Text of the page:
For children and young people, the opinion of the environment, especially peers, is a priority. Many children are concerned about their appearance to such an extent that it limits their personal development. The right to personal development is one of the main human rights of children
None of the textbooks pays even minimal attention to violating the myth of beauty among children. On the contrary, although indirectly, the pressure for "appropriate" beauty is much more significant for girls than for boys. Girls, on the other hand, have a genetically encoded sense of beauty (this is where their interest in fashion and dressing comes from). It is also worth noting the widespread claim in society that clothes, especially for women, partly reveal her moral profile. So is a girl who doesn`t pay much attention to her appearance non-feminine?
However, the position on such an approach should be clear. Naomi Wolf argues that we women must insist that anorexia is a political harm done to us by a social order that considers our destruction insignificant because we are who we are - inferior. We should call anorexia, as Jews call death camps, or AIDS homosexuals, a shame that is not our shame, but a shame of an inhumane social order.

The myth of motherhood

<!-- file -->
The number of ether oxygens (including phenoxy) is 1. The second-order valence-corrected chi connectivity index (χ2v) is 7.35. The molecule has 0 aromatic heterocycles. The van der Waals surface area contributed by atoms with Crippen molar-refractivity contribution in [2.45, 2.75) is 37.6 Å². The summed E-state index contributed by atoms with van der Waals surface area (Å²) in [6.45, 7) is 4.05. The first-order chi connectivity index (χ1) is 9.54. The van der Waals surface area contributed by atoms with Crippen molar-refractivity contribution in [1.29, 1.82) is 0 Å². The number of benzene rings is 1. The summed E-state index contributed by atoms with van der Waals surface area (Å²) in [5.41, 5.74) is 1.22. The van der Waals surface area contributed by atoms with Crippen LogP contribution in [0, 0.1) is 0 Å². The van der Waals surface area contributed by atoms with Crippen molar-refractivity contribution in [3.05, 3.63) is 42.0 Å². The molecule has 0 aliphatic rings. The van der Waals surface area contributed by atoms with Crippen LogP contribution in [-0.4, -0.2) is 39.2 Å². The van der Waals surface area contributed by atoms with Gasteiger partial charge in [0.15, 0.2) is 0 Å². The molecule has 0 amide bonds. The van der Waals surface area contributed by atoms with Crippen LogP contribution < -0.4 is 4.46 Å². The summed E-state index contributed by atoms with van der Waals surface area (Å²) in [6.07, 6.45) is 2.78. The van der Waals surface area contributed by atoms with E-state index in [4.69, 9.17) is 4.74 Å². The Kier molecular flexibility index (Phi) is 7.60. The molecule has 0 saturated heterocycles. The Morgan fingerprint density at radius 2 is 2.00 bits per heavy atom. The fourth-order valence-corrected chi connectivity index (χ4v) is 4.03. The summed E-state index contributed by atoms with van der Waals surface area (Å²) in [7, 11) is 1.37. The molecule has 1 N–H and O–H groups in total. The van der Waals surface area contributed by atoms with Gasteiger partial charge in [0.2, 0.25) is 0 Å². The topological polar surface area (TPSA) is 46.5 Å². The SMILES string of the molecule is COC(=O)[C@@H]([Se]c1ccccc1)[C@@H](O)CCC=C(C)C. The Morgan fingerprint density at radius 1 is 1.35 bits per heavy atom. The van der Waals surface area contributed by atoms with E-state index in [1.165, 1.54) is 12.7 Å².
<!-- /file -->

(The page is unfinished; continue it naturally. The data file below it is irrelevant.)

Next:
In the group of boys we worked with, the question of fatherhood caused great embarrassment. After the boys worked to define the father as the carer (not necessarily the biological father), the attempt to identify paternal care for the child caused uncertainty and very long silence. Today, men are formally allowed to stay at home with their children as part of parental care, but in reality more men will never decide to do so. There are several reasons for this: In general, men are denied the same ability to care for and love a child as women, and moreover, although motherhood is accepted as a "sacred task", childcare and upbringing activities are treated with respect and are considered secondary - in the case of employment also very low rated. Moreover, given the inequality of women and men in the remuneration of the labor market, a man`s decision to take parental leave still jeopardizes the family budget more significantly than a woman`s similar decision. Despite the current trend to motivate men to care for their children, parenthood is still the domain of women. This will continue to be the case until the appeal to men is formulated as an effort for men to help women with their parental (and domestic) responsibilities. This requirement contains the view that family and household care activities are a "women`s affair". In our work with the boys, the boys eventually identified the role of the father as "the one who gives the son counsel for life." The idea that a father can have a daughter or even a small child - a baby - was completely absent.